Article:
South Africa

Competition watchdog takes big banks to Constitutional Court

The Competition Commission has approached the Constitutional Court for leave to appeal the ruling that dismisses its case against local and international banks for allegedly conspiring to manipulate the rand.

This move comes after the Competition Appeal Court (CAC) threw out the Commission’s case against 23 of 28 banks earlier this year.

The CAC dismissed the case because the Commission did not provide sufficient evidence to prove a “single overall conspiracy”.

The Commission accused the banks of colluding to fix the rand-dollar foreign exchange rate.

“In its current application for leave to appeal, the Commission is appealing the Competition Appeal Court order to the ConCourt against 13 respondent banks,” it stated.

These include local institutions Standard Bank, Nedbank, and FirstRand Bank.

It also includes ten international banks, including the Bank of America, JP Morgan Chase, and HSBC Bank.

“The Commission will not appeal the CAC order in respect of the Nedbank Group Limited, FirstRand Limited, Credit Suisse Group, and Standard New York Securities Inc.,” the Commission said.

“The Commission will also not appeal the CAC order that dismissed the appeals of these four respondent banks: BNP Paribas, JP Morgan Chase and Co, HSBC Bank plc, and Credit Suisse Securities (USA) LLC.”

Commissioner Doris Tshepe said this appeal will give the ConCourt the opportunity to pronounce whether South African competition authorities have jurisdiction to investigate and prosecute firms that are based outside of the country whose anti-competitive conduct affects the country’s economy.

The Commission said Absa Bank Limited, Barclays Capital Inc., and Barclays Bank plc applied for leniency, while Citibank N.A. and Standard Chartered Bank have settled out of court.

“Investec Limited and Investec Bank Limited remain respondent banks required to file answering affidavits,” it stated.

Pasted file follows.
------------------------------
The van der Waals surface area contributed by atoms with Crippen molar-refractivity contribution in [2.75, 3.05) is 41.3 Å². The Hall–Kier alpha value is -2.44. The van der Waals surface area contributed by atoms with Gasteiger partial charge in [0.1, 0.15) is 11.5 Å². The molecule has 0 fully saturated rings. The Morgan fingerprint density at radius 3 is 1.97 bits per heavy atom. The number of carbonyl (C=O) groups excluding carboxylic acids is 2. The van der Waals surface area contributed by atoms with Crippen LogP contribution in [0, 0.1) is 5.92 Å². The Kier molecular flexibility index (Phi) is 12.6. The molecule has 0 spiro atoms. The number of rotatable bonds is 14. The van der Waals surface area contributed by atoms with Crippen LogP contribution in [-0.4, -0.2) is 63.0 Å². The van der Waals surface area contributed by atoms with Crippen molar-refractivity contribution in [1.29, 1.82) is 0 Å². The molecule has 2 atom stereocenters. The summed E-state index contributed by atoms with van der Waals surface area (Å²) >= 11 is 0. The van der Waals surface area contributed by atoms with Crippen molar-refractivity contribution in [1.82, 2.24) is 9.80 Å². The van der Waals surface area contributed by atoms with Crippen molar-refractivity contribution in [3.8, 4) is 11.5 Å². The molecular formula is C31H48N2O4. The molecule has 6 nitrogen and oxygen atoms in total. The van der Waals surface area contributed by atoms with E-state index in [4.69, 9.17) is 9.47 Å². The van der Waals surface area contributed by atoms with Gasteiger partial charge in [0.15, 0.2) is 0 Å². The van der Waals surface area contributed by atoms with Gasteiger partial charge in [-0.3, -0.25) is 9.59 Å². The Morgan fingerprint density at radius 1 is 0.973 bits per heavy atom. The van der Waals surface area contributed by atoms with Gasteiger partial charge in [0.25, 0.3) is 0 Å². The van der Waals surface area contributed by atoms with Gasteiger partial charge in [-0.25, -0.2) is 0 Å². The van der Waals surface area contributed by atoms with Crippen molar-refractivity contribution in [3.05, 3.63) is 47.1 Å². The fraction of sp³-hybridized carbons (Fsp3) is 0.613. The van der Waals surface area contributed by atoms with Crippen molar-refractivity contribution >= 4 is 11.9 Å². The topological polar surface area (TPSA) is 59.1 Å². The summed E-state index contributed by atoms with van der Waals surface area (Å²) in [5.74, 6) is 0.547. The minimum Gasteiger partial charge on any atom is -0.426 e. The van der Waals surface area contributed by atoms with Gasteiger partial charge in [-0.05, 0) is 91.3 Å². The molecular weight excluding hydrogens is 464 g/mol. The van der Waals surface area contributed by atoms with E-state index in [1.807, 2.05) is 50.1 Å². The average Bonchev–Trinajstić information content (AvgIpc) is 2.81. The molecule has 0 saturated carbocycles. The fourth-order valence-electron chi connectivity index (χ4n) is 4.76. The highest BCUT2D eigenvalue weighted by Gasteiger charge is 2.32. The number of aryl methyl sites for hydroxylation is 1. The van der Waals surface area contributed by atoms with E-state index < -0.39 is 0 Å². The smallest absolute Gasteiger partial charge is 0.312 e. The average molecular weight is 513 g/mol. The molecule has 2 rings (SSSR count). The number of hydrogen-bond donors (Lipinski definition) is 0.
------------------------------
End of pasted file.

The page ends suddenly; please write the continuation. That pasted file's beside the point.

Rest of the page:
The Commission’s case against the banks has been ongoing in some capacity since 2015.

In April 2015, the Commission initiated a complaint against various financial entities centred on allegations of price-fixing and market division in the trading of the USD/ZAR currency pair. 

The anti-competitive practices are alleged to have taken place between September 2007 to at least September 2013. 

In August 2016, the Commission amended the complaint, adding additional financial institutions and including allegations of market allocation through customer allocation against the financial institutions. 

The Commission subsequently referred the complaint to the Competition Tribunal in February 2017. 

The respondent banks took exception to the original referral. 

Those objections were adjudicated by the Tribunal in 2019 and considered again on appeal before the CAC in 2020.

There, the CAC ordered that the Commission file a new referral affidavit to substitute for and replace all the complaint referral affidavits, which the Commission did in June 2020.

The respondent banks were ordered by the Tribunal in March 2023 to file their answering affidavits in response to the Commission’s complaint referral but objected to the Tribunal order and appealed it to the CAC.

The CAC delivered its judgment in January 2024 and ordered four of the 21 respondent banks to file, within 40 days, their answering affidavits with the Tribunal. 

The CAC also upheld the appeal by 17 respondent banks, which sought a CAC order to set aside the March 2023 Tribunal decision.

The four respondent banks ordered by the CAC to file their answering affidavits are BNP Paribas, JP Morgan Chase and Co, HSBC Bank Plc, and Credit Suisse Securities (USA) LLC. 


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